Supes hash out Treasure Island plan details

A major proposal to transform Treasure Island into a unique, vibrant neighborhood using “green” materials, incorporating alternative energy and centered around public transit was praised in concept Wednesday by city officials as they attempted to hash out better protections for The City.

Years in the making, the proposal by a private development team would level nearly all the existing structures on the 450-acre Treasure Island and make way for the neighborhood, which would include 6,000 homes, 235,000 square feet of retail and 13,500 new residents.

The Board of Supervisors Land Use and Finance committees listened to a presentation of the development plan Wednesday night and then spent more than four hours discussing project details.

The private development team — which includes the Miami-based homebuilder Lennar Corp., local developer Wilson Meany Sullivan and Kenwood Investments — had hoped for an approval of the development plan with a final vote before the full board next Tuesday. If all goes according to plan, the Board of Supervisors would give final approval to the development in 2009. The project has a 2013 completion date.

“Our role is to make sure that a lot of tough questions, particularly on the financial side, are asked and answered, and many of them are not answerable today,” Board of Supervisors President Aaron Peskin said. He added, “I think what we have before us is very exciting.”

Committee members discussed a number of options to tack onto the development plan, including protections for existing residents and an assurance that The City will not end up paying out of its operating fund for the island’s new transit system.

With an approval from the Board of Supervisors, the development team would begin negotiations to acquire the island, which is owned by the U.S. Navy. The committee’s vote was unavailable at press time.

The project includes a new ferry terminal, a shuttle system and 300 acres of open space, which is being called the largest park project in San Francisco since Golden Gate Park.

The island would require extensive work to prep it for the development, including seismic upgrades and a cleanup of soil contamination.

The development includes a fee for drivers to pay to get on and off the island, and homeowners would also have to purchase transit passes, creating a revenue stream that is supposed to subsidize a public transit system for people to get around the island as well as off it.

Neighborhood in the Bay

Highlights of proposed Treasure Island development:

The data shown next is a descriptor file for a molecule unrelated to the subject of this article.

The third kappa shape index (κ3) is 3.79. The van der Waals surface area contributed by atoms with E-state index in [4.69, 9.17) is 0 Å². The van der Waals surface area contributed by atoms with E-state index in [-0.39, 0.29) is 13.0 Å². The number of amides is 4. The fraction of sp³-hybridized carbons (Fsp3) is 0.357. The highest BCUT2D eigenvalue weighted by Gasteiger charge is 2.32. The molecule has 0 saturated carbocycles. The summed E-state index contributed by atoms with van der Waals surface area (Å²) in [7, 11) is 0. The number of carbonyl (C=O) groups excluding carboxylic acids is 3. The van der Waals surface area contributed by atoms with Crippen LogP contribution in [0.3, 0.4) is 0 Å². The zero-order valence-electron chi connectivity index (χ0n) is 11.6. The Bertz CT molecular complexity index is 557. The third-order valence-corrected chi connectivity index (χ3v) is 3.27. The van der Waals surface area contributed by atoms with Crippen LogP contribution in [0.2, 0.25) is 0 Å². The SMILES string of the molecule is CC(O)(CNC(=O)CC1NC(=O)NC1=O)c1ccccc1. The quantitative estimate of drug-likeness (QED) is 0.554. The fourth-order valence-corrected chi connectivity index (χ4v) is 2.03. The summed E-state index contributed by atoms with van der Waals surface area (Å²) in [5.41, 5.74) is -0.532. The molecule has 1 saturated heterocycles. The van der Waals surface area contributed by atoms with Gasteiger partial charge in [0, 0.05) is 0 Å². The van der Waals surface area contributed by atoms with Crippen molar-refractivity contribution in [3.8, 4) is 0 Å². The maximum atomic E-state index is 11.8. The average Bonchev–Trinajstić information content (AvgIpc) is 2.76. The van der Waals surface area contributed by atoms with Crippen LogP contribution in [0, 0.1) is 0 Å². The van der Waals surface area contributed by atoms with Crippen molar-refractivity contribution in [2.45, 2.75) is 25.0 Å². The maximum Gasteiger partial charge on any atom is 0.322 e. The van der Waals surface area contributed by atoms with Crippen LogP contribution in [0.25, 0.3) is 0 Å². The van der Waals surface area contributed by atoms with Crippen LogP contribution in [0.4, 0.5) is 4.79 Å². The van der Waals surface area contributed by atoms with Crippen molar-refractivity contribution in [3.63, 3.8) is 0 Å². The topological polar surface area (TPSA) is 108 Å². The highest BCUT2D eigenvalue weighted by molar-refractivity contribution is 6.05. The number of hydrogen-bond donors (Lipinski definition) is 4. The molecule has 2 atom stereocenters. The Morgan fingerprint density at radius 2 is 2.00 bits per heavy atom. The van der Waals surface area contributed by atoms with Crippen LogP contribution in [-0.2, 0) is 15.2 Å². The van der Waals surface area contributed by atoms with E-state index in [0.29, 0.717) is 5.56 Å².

» 6,000 residential homes

» 1,800 below-market rate housing units

» Estimated number of new residents: 13,500

» 300 acres of public parkland

» 235,000 square feet of retail and entertainment

» 90 percent of new homes within 12-minute walkingdistance of transportation hub

» 420 hotel rooms

» Ferry terminal

» $1.2 billion project cost: $500M private funding/$700M city-issued bonds

» Historic building renovation, including the seaplane hangars

» Community buildings, including child care space and a school

» A wastewater and recycled-water treatment facility

» A police and fire station

Source: Treasure Island Development Authority

Bay Area NewsGovernment & PoliticsLocalPolitics

If you find our journalism valuable and relevant, please consider joining our Examiner membership program.
Find out more at www.sfexaminer.com/join/

Just Posted

Giants second baseman Donovan Solano scores on a double in the seventh inning against the Dodgers at Oracle Park on July 29. (Chris Victorio/Special to The Examiner)
Will the Giants make the playoffs? Kris Bryant may be the answer

By Chris Haft Special to The Examiner You’d be hard-pressed to find… Continue reading

Tiffany Carter, owner of Boug Cali West Coast Creole Shack in San Francisco’s La Cocina Marketplace, was dismayed by gentrification she found when she returned to her hometown to start a business. (Kevin N. Hume/The Examiner)
SF Black Wallstreet: Helping residents build wealth, reclaim spaces they’ve had to leave

Tiffany Carter moved back to her hometown of San Francisco five years… Continue reading

A prescribed fire at Sequoia and Kings Canyon National Parks was conducted in June 2016 to reduce hazardous fuel loading, increase watershed health, and restore the natural fire cycle in the Redwood Canyon area ecosystem. (Photo courtesy Rebecca Paterson/National Park Service)
Experts, UC scientists discuss wildfires in the state’s riskiest regions

Wildfires are nothing new in California’s history, but the magnitude and frequencies… Continue reading

Fourth-grade students at Lucerne Valley Elementary School don masks and Western wear for a “Walk Through California” history day during in-person instruction. (Courtesy of Krystal Nelson)
Confusion over mask mandate for California schools sparks tension between districts and parents

By Diana Lambert EdSource Shifting rules around mask mandates at schools are… Continue reading

In his extensive filming of The City during the pandemic, Eric Goodfield said he has been “observing how the environment affects the behavior of people.” (Kevin N. Hume/The Examiner)
Filmmaker Eric Goodfield fixes lens on SF’s COVID days

140 days of shooting in The City made for ‘greatest adventure’

Most Read